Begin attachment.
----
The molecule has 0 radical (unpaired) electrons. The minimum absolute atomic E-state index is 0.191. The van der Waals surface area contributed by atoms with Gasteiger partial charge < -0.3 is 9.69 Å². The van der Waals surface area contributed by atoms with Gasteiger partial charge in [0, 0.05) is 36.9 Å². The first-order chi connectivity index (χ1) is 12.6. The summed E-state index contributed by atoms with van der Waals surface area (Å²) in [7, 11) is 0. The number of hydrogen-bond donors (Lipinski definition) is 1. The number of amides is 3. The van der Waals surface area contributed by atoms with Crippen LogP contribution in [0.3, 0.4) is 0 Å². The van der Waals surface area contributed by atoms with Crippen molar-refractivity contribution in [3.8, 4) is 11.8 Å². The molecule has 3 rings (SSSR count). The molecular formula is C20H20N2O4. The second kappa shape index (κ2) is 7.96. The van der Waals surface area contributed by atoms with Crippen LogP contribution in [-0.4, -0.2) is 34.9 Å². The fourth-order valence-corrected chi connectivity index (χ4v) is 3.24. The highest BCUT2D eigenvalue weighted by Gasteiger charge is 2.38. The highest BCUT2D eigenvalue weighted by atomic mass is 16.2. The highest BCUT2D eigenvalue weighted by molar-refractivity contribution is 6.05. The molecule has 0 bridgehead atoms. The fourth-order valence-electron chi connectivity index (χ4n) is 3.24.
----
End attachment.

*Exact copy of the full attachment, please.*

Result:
The molecule has 0 radical (unpaired) electrons. The minimum absolute atomic E-state index is 0.191. The van der Waals surface area contributed by atoms with Gasteiger partial charge < -0.3 is 9.69 Å². The van der Waals surface area contributed by atoms with Gasteiger partial charge in [0, 0.05) is 36.9 Å². The first-order chi connectivity index (χ1) is 12.6. The summed E-state index contributed by atoms with van der Waals surface area (Å²) in [7, 11) is 0. The number of hydrogen-bond donors (Lipinski definition) is 1. The number of amides is 3. The van der Waals surface area contributed by atoms with Crippen LogP contribution in [0.3, 0.4) is 0 Å². The van der Waals surface area contributed by atoms with Crippen molar-refractivity contribution in [3.8, 4) is 11.8 Å². The molecule has 3 rings (SSSR count). The molecular formula is C20H20N2O4. The second kappa shape index (κ2) is 7.96. The van der Waals surface area contributed by atoms with Crippen LogP contribution in [-0.4, -0.2) is 34.9 Å². The fourth-order valence-corrected chi connectivity index (χ4v) is 3.24. The highest BCUT2D eigenvalue weighted by Gasteiger charge is 2.38. The highest BCUT2D eigenvalue weighted by atomic mass is 16.2. The highest BCUT2D eigenvalue weighted by molar-refractivity contribution is 6.05. The molecule has 0 bridgehead atoms. The fourth-order valence-electron chi connectivity index (χ4n) is 3.24.